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Kingwood Trooper retires after 27-plus years in law enforcement

After 27 1/2 years of service as a West Virginia State Trooper, Sergeant John Wyatt retired Friday.

“It’s a big relief to make it across the finish line,” said Wyatt, who most recently served as commander of the Kingwood State Police Detachment.

Wyatt, a Philip Barbour High School and West Virginia University graduate, served in the U.S. Marine Corps before enlisting with the state police in May 1995.

“There are just so many cases I’ve worked here with the sheriff’s department and other agencies — it’s a great place to work,” he said.

“One of the biggest cases I worked in Preston County was a murder back in the 2000s, the Nathaniel King case,” the sergeant recalled. “It ended being a federal case and it came to a successful conclusion with federal prison time.”

During his career, Wyatt also served as detachment commander in Franklin and Philippi and assistant detachment commander in Morgantown.

As the Kingwood commander, Wyatt helped to grow the detachment from six troopers to nine, with more on their way.

Sergeant A.S. Taylor, who worked with Wyatt as assistant detachment director, said nine officers is the most Kingwood has ever had, due, in part, to Wyatt.

“We just got orders the other day that two more troopers are coming on top of that,” Taylor said.  “And that is just a testament to his leadership.”

Taylor, who will take over as detachment commander, said he has mixed emotions to see his friend of over 20 years move on.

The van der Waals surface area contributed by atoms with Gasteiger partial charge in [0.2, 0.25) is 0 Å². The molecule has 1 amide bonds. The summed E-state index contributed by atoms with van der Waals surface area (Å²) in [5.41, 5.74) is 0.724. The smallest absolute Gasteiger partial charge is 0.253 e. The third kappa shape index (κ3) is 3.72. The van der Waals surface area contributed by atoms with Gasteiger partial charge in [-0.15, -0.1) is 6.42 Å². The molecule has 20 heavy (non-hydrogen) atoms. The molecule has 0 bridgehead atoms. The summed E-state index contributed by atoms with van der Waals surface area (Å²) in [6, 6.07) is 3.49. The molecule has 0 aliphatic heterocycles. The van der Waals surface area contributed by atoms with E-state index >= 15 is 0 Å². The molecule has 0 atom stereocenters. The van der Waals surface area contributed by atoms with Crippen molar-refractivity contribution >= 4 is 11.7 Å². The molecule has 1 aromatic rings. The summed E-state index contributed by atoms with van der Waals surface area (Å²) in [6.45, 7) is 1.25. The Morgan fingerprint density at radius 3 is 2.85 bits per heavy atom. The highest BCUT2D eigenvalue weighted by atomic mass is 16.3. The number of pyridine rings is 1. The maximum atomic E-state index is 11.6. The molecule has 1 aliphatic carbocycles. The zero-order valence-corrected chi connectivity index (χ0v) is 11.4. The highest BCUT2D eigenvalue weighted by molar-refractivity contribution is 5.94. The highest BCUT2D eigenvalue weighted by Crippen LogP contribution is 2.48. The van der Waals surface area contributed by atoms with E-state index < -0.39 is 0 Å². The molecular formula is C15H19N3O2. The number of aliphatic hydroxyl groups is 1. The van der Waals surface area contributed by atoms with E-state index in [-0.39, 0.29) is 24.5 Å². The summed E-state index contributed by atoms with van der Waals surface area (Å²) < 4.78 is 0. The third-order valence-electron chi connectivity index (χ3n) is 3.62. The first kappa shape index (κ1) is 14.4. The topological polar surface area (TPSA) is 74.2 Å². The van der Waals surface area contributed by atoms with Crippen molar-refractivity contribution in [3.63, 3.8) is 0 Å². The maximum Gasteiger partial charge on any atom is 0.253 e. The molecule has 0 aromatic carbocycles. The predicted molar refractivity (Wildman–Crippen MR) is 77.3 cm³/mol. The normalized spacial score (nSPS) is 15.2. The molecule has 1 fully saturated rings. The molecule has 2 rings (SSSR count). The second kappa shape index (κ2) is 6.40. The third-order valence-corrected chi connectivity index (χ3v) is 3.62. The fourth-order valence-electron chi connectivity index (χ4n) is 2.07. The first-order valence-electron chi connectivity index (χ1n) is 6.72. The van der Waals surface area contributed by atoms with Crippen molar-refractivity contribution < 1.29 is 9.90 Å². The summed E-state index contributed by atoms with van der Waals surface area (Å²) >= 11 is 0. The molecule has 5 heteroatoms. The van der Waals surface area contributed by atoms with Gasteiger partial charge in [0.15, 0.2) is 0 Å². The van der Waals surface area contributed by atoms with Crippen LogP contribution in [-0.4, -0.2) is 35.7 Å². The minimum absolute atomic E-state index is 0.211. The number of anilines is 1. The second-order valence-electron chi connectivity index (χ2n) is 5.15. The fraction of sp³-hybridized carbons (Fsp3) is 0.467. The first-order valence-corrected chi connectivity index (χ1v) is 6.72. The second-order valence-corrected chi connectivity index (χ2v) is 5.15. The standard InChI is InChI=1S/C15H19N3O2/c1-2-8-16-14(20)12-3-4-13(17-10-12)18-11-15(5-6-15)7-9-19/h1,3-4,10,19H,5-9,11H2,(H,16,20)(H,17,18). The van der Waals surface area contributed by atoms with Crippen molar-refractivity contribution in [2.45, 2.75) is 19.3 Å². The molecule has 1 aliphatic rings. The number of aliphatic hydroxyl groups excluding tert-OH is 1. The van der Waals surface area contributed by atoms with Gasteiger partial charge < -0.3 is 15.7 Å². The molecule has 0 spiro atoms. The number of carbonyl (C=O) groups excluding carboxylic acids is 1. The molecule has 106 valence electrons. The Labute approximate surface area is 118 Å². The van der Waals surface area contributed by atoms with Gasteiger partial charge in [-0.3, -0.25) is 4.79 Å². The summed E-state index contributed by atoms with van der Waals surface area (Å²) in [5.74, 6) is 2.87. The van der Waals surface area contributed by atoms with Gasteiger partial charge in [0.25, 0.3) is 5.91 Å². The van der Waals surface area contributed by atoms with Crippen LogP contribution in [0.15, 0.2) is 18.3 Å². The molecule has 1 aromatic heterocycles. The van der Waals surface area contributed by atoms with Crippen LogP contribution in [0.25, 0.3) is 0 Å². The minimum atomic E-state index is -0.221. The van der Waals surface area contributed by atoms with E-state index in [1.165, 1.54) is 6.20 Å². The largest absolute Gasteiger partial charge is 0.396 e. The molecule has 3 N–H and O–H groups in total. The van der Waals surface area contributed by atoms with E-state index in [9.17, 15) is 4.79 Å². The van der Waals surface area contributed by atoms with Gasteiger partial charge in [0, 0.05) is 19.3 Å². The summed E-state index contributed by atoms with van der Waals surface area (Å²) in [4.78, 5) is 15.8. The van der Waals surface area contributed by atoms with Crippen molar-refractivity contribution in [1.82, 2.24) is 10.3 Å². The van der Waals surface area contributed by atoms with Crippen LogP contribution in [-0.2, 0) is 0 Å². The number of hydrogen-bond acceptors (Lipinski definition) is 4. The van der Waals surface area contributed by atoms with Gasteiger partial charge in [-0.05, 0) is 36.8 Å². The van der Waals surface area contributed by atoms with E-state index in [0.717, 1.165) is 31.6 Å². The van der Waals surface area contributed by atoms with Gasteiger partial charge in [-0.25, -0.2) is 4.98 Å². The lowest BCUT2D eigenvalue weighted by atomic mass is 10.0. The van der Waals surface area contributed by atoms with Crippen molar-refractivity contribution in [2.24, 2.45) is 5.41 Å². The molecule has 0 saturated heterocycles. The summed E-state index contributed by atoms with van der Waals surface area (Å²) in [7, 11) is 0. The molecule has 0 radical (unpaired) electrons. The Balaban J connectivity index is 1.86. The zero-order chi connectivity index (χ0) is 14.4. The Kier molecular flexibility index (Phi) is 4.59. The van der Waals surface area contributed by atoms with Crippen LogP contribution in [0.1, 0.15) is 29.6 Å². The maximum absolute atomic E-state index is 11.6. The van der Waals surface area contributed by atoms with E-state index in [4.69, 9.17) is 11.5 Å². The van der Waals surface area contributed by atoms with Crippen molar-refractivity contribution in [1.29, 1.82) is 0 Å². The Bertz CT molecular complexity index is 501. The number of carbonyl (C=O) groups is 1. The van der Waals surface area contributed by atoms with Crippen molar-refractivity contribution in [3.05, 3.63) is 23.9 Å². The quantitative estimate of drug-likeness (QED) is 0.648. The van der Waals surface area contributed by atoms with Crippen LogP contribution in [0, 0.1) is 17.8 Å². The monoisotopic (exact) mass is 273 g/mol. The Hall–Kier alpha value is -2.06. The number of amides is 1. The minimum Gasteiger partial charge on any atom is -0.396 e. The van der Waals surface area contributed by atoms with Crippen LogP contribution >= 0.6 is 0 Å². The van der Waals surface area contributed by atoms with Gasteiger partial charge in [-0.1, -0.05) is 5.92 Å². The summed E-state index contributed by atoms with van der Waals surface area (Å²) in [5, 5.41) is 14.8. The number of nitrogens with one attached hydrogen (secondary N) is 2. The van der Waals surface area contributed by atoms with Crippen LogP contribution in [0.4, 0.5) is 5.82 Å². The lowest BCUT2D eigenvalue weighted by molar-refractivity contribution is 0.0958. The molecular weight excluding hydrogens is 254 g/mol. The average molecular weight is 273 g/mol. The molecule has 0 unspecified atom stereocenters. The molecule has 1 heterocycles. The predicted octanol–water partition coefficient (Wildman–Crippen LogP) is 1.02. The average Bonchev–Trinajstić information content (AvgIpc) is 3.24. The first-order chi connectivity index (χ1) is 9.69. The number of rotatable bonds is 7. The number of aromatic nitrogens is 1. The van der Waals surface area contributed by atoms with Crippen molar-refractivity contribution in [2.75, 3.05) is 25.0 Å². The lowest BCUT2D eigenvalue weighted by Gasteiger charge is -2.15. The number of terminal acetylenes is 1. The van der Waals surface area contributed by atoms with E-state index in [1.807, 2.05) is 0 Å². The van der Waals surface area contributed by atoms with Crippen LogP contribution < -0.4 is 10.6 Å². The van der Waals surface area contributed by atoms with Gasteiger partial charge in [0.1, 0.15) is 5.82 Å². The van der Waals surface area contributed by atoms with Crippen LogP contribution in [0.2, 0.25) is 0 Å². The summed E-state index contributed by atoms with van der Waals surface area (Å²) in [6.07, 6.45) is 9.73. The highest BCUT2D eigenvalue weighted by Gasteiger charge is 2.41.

“I’m looking forward to some good things on the horizon, but I’m sad to see him go,” Taylor said.  “He’s definitely earned his retirement and I hope that he’s happy in what he is doing next — it’ll be a big change for him because he is a very hard worker and a very nonstop guy.  

“I don’t know that he sleeps — he just waits,” Taylor joked.

That hard-working, nonstop attitude is not something Wyatt plans to bring into retirement, saying he saw retirement as a “good opportunity to go get a job.”

“I start a new job Monday morning with the Insurance Commission as an investigator, so I got a job lined up,” he said of his “retirement” plans.

With Taylor taking over as detachment commander, a trooper from the Huntington area will arrive soon to fill the assistant commander role.

“I think that he and I are going to get along famously,” Taylor said with a smile, “but I’ll always miss John.  He will always be my favorite for sure.”

As he turns to a new chapter in his life, Wyatt said, “I just appreciate the support of — it’s been a good place to work.”

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